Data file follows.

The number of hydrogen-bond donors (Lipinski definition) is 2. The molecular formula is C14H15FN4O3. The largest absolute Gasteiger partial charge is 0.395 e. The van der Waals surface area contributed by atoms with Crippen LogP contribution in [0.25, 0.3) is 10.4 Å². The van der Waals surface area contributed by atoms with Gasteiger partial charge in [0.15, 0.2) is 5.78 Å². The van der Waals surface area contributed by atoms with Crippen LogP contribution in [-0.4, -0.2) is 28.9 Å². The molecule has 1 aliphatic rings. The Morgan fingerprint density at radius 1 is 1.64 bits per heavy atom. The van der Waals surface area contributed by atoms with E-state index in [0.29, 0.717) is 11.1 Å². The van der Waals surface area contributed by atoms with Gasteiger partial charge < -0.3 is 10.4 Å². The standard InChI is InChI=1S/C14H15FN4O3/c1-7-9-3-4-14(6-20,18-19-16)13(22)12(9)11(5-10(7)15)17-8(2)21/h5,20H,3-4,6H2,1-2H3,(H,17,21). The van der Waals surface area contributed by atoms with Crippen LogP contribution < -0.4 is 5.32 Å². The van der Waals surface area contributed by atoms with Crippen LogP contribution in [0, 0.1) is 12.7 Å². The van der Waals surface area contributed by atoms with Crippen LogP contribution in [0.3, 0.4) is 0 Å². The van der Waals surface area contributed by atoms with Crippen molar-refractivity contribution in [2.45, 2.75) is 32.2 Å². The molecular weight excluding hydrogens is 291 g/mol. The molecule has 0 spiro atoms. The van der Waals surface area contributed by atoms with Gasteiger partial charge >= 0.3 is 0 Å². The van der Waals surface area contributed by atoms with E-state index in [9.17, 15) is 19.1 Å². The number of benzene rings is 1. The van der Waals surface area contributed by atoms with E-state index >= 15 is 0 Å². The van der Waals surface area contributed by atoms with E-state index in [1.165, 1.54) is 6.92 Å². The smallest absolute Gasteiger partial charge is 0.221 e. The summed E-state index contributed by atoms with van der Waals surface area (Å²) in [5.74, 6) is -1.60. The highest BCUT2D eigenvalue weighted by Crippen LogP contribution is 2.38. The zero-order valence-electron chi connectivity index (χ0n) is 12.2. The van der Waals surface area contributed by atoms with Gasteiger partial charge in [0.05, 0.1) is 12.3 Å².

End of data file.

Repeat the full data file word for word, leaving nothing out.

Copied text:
The number of hydrogen-bond donors (Lipinski definition) is 2. The molecular formula is C14H15FN4O3. The largest absolute Gasteiger partial charge is 0.395 e. The van der Waals surface area contributed by atoms with Crippen LogP contribution in [0.25, 0.3) is 10.4 Å². The van der Waals surface area contributed by atoms with Gasteiger partial charge in [0.15, 0.2) is 5.78 Å². The van der Waals surface area contributed by atoms with Crippen LogP contribution in [-0.4, -0.2) is 28.9 Å². The molecule has 1 aliphatic rings. The Morgan fingerprint density at radius 1 is 1.64 bits per heavy atom. The van der Waals surface area contributed by atoms with E-state index in [0.29, 0.717) is 11.1 Å². The van der Waals surface area contributed by atoms with Gasteiger partial charge < -0.3 is 10.4 Å². The standard InChI is InChI=1S/C14H15FN4O3/c1-7-9-3-4-14(6-20,18-19-16)13(22)12(9)11(5-10(7)15)17-8(2)21/h5,20H,3-4,6H2,1-2H3,(H,17,21). The van der Waals surface area contributed by atoms with Crippen LogP contribution < -0.4 is 5.32 Å². The van der Waals surface area contributed by atoms with Crippen LogP contribution in [0, 0.1) is 12.7 Å². The van der Waals surface area contributed by atoms with Crippen LogP contribution in [0.3, 0.4) is 0 Å². The van der Waals surface area contributed by atoms with Crippen molar-refractivity contribution in [2.45, 2.75) is 32.2 Å². The molecular weight excluding hydrogens is 291 g/mol. The molecule has 0 spiro atoms. The van der Waals surface area contributed by atoms with Gasteiger partial charge >= 0.3 is 0 Å². The van der Waals surface area contributed by atoms with E-state index in [9.17, 15) is 19.1 Å². The number of benzene rings is 1. The van der Waals surface area contributed by atoms with E-state index >= 15 is 0 Å². The van der Waals surface area contributed by atoms with E-state index in [1.165, 1.54) is 6.92 Å². The smallest absolute Gasteiger partial charge is 0.221 e. The summed E-state index contributed by atoms with van der Waals surface area (Å²) in [5.74, 6) is -1.60. The highest BCUT2D eigenvalue weighted by Crippen LogP contribution is 2.38. The zero-order valence-electron chi connectivity index (χ0n) is 12.2. The van der Waals surface area contributed by atoms with Gasteiger partial charge in [0.05, 0.1) is 12.3 Å².